Tuesday, July 7, 2009

Moral and ethics in roleplaying - alignment causes brain damage

Today I'm going to join the rest of the blogosphere and talk about morality, ethics and good and evil. Compared to the mainline D&D faithful I'm a heretic, so don your asbestos suit! This might be considered by some as a rant or a flame. Here we go!

For as long as I've known about Dungeons & Dragons I've known about alignment. At day one I thought it was one of the must stupid things in a very stupid game. These days I've changed my attitude a bit, become older and knows a lot more about how a game system support a style or play or not. But, I still hate alignment. It causes brain damage.

I have heard, as have probably everyone who have played D&D, the phrase “You can't do that, you're lawful!” This is just plain ridiculous. How come everyone but me knows what my character feels, thinks and wants?

There are many problems with this phenomenon. First off is the problem that it limits player creativity and enjoyment. One of the great strengths of face to face roleplaying is that it totally open ended. Playing a computer game or a family board game you can only do what the designer thought of. In a RPG you should be able to explore and stretch your legs. It's the biggest strengths that roleplaying games have.

A second problem is that it causes rigidity of thought, and turns mental powerhouses into vegetables. It causes brain damage. Since there are rules for what can't be done, there's no room for common sense. Suddenly you have sensible human beings who might be loving, caring friends and parents in their normal existence but now have become bloodthirsty murderers and amoral robots. Find a tribe of orcs, with females and kids? Suddenly one of the brain dead will say that they must be killed, “because they are evil” or “because they are chaotic”! I have seen it happen and every time I see it, it disgusts me.

So, if someone say that the Rules say it is right to kill sentient beings because they are Evil, what does that say about those who act upon that command? From my point of view it tells me that those who argues that RPGs should be banned because they teach the kids satanism could very well have a solid cause for banning, if they argued that they taught intolerance. Just the kind of intolerance that makes you want ban stuff, incidentally. I'd say it's perfectly fine to play a game where the player characters are, say, hired by the secret police in a totalitarian state in our world. What is cause for concern is what the players do with the responsibility. Having alignment to fall back to absolve the player from morals, and cause an "I only followed orders” mentality. I'd say it's flat out dangerous behaviour.

Now, maybe you object that it's just guidelines for roleplaying, and a starting point to ground the actions of your character. If it is “just a help”, why are there rules for punishing someone who acts out of line? If a rulebook tells me what is right and wrong in life I object (even if I agree!!), since I don't like to have someone elses morals forced down my throat, thank you very much! An observation from experience also tells me that those who claim it's just guidelines probably will be the ones shouting and arguing when someone acts against alignment later on in the session. Bad players are one objection to that observation, but I claim it's the aforementioned brain damage, since they seem to be just fine players as long as the "A" word is not mentioned.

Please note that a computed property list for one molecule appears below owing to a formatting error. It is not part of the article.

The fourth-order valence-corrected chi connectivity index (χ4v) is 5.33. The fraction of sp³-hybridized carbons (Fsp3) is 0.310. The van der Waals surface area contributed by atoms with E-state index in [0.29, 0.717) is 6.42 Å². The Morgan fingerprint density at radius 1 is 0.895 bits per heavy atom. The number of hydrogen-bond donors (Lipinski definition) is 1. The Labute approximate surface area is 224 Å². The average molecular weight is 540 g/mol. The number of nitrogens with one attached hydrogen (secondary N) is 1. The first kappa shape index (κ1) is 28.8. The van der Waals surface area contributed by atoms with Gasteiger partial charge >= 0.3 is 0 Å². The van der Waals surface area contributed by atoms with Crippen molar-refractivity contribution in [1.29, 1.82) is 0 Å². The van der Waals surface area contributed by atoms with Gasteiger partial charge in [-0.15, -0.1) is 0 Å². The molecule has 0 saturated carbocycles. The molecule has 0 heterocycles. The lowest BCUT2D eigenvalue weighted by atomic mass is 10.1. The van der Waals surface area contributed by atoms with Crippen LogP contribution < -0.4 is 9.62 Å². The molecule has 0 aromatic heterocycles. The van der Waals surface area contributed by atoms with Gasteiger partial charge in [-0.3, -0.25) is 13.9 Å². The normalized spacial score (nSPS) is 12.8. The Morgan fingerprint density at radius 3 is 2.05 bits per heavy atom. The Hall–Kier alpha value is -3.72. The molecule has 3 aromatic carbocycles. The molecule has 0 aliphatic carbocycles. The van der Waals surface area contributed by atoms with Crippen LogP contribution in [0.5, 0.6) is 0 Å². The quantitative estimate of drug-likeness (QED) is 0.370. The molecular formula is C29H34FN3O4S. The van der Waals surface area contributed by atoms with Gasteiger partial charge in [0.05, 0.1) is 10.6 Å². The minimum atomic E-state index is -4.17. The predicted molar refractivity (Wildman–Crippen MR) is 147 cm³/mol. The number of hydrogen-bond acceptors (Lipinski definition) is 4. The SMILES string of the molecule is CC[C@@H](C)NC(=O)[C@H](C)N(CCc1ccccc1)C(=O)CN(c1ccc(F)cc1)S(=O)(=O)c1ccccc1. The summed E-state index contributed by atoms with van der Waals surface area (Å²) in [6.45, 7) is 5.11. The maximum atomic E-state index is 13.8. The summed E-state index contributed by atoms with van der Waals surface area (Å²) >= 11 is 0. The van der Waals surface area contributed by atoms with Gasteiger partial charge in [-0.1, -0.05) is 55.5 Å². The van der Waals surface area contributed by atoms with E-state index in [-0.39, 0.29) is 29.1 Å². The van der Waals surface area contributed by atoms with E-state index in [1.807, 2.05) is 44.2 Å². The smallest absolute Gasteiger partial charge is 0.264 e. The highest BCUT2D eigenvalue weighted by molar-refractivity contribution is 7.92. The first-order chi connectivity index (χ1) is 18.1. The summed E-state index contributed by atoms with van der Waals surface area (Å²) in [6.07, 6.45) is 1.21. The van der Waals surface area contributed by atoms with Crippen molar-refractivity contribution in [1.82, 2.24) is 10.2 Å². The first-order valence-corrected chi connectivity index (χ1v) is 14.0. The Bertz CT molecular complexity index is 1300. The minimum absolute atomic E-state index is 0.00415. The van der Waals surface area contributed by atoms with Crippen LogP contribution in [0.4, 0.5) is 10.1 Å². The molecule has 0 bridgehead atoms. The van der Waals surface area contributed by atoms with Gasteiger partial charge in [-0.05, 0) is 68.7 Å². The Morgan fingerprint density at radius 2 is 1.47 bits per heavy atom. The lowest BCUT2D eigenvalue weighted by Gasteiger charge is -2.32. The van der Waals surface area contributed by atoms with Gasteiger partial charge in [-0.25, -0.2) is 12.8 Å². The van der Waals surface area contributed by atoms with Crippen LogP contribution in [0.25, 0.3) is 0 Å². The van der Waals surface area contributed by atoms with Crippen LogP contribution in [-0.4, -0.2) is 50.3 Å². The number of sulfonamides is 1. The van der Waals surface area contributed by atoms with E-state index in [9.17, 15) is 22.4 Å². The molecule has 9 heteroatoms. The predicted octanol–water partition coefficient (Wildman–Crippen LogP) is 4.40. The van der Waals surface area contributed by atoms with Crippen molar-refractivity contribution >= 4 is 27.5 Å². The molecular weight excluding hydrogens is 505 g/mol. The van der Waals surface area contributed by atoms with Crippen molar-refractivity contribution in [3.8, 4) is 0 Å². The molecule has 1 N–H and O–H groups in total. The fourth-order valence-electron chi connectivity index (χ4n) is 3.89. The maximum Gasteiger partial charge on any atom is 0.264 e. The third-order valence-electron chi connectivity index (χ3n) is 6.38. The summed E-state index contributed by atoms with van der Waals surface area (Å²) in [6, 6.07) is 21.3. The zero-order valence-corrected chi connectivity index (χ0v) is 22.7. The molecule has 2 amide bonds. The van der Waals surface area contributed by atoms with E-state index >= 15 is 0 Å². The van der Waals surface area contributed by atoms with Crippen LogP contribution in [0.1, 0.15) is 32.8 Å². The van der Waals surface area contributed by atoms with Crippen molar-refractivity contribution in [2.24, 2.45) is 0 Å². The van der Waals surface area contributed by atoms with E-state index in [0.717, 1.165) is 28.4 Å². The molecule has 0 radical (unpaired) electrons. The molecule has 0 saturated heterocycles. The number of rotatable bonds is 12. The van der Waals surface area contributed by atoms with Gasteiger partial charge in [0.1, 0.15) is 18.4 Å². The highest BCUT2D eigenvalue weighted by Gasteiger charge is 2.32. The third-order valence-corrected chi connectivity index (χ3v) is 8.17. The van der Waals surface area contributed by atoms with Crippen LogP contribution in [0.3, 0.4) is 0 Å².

If that wasn't enough there are more things which makes me rage about alignment. How does it work with spells like Known Alignment? Game mechanics have broken down the wall between player and character and suddenly the world knows about the rules of AD&D! The same thing applies to the concept of Evil or Good artifacts of detection spells. The only way to make that work out is for Good and Evil to be relative to the individual. If a cleric of a sun god encounters a warhammer sanctified to the good of darkness it will probably feel evil.

Since some people feel very strongly that moral relativism is more dangerous than HIV, I'd like to add that there's nothing saying that acts and ideals in the game has to be floating free in a sea of post-modernism just because of what I just said. You as a player probably have a set of moral values, an idea of right and wrong. Use those ideas in your game! It's not as if the game will degenerate into an unruly mess just becuase you don't have the crutch of alignment rules. A game about moral issues, where the choices made by the players come from their own convictions, have a much higher chance of being moving and engaging for real. Take a game like Dogs in the Vineyard. In that game your character have the power to define doctrine, and to meter out justice on the spot. You can overturn it all. But, when I've played it, it has every time been a question of us as players asking ourselves how far we really feel comfortable taking that power! Playing a game like that teaches understanding, not intolerance. Probably it will also give you some idea about what evil actually is.

That was a bit long, and rantish. But, I feel quite strongly about this. Alignment is not just a badly designed rule, it has social consequences that I feel are worth fighting. Feel free to disagree, but read what I wrote one more time and try to get what it is I'm trying to say.

8 comments:

  1. My weekly game doesn't use alignments, and that doesn't prevent anything you're talking about.

    Evil will still get killed "because it's evil," by some players whether or not it's part of the stat block.

    And playing Dogs in the Vineyard, some players will enforce a barbaric and cruel state of affairs onto their people not because they're assholes or bad people, but because they decide that using their real-life modern sensibilities doesn't fit the flavor of the setting.

    And whether alignments are used or not, the player *chooses* a character's morality. Most of my players don't give all their characters the same personalities (nor moral codes). And as referee, the only limit I set is "Doesn't make the other players uncomfortable." Considering this country (Finland) has had Nazi LARPs and for the most part people really didn't think it was any different running around wearing a swastika for a few hours rather than carrying a boffer sword (and people doing so weren't presumed to be real-life fascists or racists any more than a LARPer playing a wizard was thought to be a real-life caster of spells), I wonder what the discomfort limit is.